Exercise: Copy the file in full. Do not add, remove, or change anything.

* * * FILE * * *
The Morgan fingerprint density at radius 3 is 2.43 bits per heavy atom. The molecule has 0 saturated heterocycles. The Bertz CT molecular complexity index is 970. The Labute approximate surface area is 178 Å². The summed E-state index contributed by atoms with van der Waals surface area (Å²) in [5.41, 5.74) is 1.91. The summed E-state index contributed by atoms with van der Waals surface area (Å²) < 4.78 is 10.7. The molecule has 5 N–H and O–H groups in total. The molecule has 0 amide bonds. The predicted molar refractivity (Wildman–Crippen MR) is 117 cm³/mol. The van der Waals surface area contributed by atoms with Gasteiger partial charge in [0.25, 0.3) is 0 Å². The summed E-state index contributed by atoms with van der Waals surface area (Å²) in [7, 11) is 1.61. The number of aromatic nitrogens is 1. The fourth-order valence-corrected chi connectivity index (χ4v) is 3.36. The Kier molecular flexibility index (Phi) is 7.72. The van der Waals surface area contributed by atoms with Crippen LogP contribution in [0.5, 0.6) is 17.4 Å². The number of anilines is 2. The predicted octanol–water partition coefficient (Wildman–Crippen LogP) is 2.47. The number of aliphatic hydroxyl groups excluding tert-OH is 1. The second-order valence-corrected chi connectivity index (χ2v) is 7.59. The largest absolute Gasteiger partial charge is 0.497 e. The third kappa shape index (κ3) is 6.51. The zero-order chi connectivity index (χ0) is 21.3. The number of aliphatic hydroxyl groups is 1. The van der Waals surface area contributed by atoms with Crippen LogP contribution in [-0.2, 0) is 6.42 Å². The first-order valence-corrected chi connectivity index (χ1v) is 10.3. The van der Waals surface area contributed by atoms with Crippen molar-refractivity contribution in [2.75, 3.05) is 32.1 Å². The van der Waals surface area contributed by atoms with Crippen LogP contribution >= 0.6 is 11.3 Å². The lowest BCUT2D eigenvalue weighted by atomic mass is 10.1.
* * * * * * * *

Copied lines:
The Morgan fingerprint density at radius 3 is 2.43 bits per heavy atom. The molecule has 0 saturated heterocycles. The Bertz CT molecular complexity index is 970. The Labute approximate surface area is 178 Å². The summed E-state index contributed by atoms with van der Waals surface area (Å²) in [5.41, 5.74) is 1.91. The summed E-state index contributed by atoms with van der Waals surface area (Å²) < 4.78 is 10.7. The molecule has 5 N–H and O–H groups in total. The molecule has 0 amide bonds. The predicted molar refractivity (Wildman–Crippen MR) is 117 cm³/mol. The van der Waals surface area contributed by atoms with Gasteiger partial charge in [0.25, 0.3) is 0 Å². The summed E-state index contributed by atoms with van der Waals surface area (Å²) in [7, 11) is 1.61. The number of aromatic nitrogens is 1. The fourth-order valence-corrected chi connectivity index (χ4v) is 3.36. The Kier molecular flexibility index (Phi) is 7.72. The van der Waals surface area contributed by atoms with Crippen LogP contribution in [0.5, 0.6) is 17.4 Å². The number of anilines is 2. The predicted octanol–water partition coefficient (Wildman–Crippen LogP) is 2.47. The number of aliphatic hydroxyl groups excluding tert-OH is 1. The second-order valence-corrected chi connectivity index (χ2v) is 7.59. The largest absolute Gasteiger partial charge is 0.497 e. The third kappa shape index (κ3) is 6.51. The zero-order chi connectivity index (χ0) is 21.3. The number of aliphatic hydroxyl groups is 1. The van der Waals surface area contributed by atoms with Crippen LogP contribution in [-0.2, 0) is 6.42 Å². The first-order valence-corrected chi connectivity index (χ1v) is 10.3. The van der Waals surface area contributed by atoms with Crippen molar-refractivity contribution in [2.75, 3.05) is 32.1 Å². The van der Waals surface area contributed by atoms with Crippen LogP contribution >= 0.6 is 11.3 Å². The lowest BCUT2D eigenvalue weighted by atomic mass is 10.1.